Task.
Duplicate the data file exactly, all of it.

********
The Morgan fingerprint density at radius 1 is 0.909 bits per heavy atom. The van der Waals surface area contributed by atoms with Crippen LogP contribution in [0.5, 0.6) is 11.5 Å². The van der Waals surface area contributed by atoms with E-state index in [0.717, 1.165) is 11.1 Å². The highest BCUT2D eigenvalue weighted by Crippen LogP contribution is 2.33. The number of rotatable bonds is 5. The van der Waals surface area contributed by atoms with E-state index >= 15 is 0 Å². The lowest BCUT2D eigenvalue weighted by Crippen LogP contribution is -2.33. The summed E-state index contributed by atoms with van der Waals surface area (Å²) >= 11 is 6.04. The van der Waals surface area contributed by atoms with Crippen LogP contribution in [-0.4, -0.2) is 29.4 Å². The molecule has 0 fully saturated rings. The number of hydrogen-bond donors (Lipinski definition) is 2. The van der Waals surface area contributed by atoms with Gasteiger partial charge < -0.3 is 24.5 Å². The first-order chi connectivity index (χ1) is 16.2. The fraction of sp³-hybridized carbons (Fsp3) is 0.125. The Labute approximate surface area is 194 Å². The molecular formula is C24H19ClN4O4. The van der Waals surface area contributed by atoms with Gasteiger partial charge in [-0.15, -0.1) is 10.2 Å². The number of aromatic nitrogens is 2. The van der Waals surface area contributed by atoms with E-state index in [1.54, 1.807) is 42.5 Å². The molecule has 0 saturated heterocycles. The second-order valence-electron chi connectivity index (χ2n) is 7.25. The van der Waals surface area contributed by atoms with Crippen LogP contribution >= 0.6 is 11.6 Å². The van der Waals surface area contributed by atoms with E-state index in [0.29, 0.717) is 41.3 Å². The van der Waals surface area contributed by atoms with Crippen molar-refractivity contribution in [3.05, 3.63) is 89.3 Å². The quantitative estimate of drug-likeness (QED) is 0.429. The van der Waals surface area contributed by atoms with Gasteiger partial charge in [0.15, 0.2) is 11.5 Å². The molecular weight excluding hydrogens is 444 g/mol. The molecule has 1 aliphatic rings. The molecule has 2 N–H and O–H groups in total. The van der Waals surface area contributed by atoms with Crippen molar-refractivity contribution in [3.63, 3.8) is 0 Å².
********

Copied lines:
The Morgan fingerprint density at radius 1 is 0.909 bits per heavy atom. The van der Waals surface area contributed by atoms with Crippen LogP contribution in [0.5, 0.6) is 11.5 Å². The van der Waals surface area contributed by atoms with E-state index in [0.717, 1.165) is 11.1 Å². The highest BCUT2D eigenvalue weighted by Crippen LogP contribution is 2.33. The number of rotatable bonds is 5. The van der Waals surface area contributed by atoms with E-state index >= 15 is 0 Å². The lowest BCUT2D eigenvalue weighted by Crippen LogP contribution is -2.33. The summed E-state index contributed by atoms with van der Waals surface area (Å²) >= 11 is 6.04. The van der Waals surface area contributed by atoms with Crippen LogP contribution in [-0.4, -0.2) is 29.4 Å². The molecule has 0 fully saturated rings. The number of hydrogen-bond donors (Lipinski definition) is 2. The van der Waals surface area contributed by atoms with Gasteiger partial charge < -0.3 is 24.5 Å². The first-order chi connectivity index (χ1) is 16.2. The fraction of sp³-hybridized carbons (Fsp3) is 0.125. The Labute approximate surface area is 194 Å². The molecular formula is C24H19ClN4O4. The van der Waals surface area contributed by atoms with Gasteiger partial charge in [-0.15, -0.1) is 10.2 Å². The number of aromatic nitrogens is 2. The van der Waals surface area contributed by atoms with E-state index in [1.54, 1.807) is 42.5 Å². The molecule has 0 saturated heterocycles. The second-order valence-electron chi connectivity index (χ2n) is 7.25. The van der Waals surface area contributed by atoms with Crippen LogP contribution >= 0.6 is 11.6 Å². The van der Waals surface area contributed by atoms with E-state index in [0.29, 0.717) is 41.3 Å². The van der Waals surface area contributed by atoms with Crippen molar-refractivity contribution in [3.05, 3.63) is 89.3 Å². The quantitative estimate of drug-likeness (QED) is 0.429. The van der Waals surface area contributed by atoms with Gasteiger partial charge in [0.15, 0.2) is 11.5 Å². The molecular weight excluding hydrogens is 444 g/mol. The molecule has 1 aliphatic rings. The molecule has 2 N–H and O–H groups in total. The van der Waals surface area contributed by atoms with Crippen molar-refractivity contribution in [3.63, 3.8) is 0 Å².